Living and working as an immigrant in the United States can sometimes leave an individual feeling insecure. What is a minor offense for most U.S. citizens may be grounds for deportation for immigrants.
However, not every legal infraction leads to a deportation process.
Grounds for deportation
Deportation is the formal removal of a non-citizen from the country where they reside, usually due to violating either immigration or criminal laws. Reasons for deportation may include:
- Entering the country illegally
- Overstaying their visa
- Violating the terms of their visa, such as entering on a tourist visa and finding employment without a work permit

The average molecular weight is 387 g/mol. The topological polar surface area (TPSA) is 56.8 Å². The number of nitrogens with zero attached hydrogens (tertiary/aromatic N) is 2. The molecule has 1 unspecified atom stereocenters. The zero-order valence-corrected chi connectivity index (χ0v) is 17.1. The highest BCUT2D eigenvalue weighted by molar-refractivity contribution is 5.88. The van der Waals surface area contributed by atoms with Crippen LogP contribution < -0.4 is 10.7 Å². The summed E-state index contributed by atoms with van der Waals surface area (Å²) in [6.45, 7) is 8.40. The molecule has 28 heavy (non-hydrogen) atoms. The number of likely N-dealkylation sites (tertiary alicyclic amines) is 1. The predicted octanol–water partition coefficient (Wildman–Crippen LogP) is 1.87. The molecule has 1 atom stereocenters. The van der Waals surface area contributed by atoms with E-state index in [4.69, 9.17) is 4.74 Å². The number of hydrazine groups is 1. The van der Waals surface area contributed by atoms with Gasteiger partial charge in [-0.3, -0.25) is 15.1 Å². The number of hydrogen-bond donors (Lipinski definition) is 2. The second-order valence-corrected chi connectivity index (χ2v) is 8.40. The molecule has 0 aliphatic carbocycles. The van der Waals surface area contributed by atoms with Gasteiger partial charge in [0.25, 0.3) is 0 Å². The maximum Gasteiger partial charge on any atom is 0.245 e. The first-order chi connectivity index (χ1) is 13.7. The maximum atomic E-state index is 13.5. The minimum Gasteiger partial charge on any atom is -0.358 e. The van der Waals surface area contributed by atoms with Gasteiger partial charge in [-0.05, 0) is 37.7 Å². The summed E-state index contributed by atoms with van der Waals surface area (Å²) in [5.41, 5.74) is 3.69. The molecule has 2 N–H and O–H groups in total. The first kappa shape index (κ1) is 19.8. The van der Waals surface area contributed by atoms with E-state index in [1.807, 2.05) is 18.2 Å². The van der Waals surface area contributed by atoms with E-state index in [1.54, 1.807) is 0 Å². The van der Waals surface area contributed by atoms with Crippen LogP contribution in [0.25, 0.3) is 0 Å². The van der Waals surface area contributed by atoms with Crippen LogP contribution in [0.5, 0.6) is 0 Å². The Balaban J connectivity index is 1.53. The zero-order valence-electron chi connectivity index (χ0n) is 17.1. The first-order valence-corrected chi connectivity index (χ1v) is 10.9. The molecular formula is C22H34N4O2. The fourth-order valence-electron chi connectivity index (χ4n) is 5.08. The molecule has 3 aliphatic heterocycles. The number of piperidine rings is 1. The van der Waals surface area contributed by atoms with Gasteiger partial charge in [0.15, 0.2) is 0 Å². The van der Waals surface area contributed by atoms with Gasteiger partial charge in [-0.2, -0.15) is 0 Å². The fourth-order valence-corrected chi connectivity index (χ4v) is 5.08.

- Moral turpitude
- Aggravated felonies
- Violations involving controlled substances
- Firearm offenses
- Domestic violence
- Crimes against children
A person may also be deported if they are considered to be a threat to national security, such as engaging in terrorist activities, espionage or any activity that endangers the public. Providing false or fraudulent documentation during the immigration process is another reason for deportation.
Minor infractions, such as a speeding ticket or littering, typically aren’t grounds for deportation unless they accumulate over time and show a pattern of criminal behavior.
Understanding why someone may be deported back to their country of origin is crucial for any immigrant living and working in the United States. Furthermore, once someone has been deported, they may not be allowed to return.
The deportation process typically involves appearing before an immigration judge in court. It’s imperative for anyone facing removal to work with someone who can help them build a strong defense that will permit them to continue creating a new life in this country.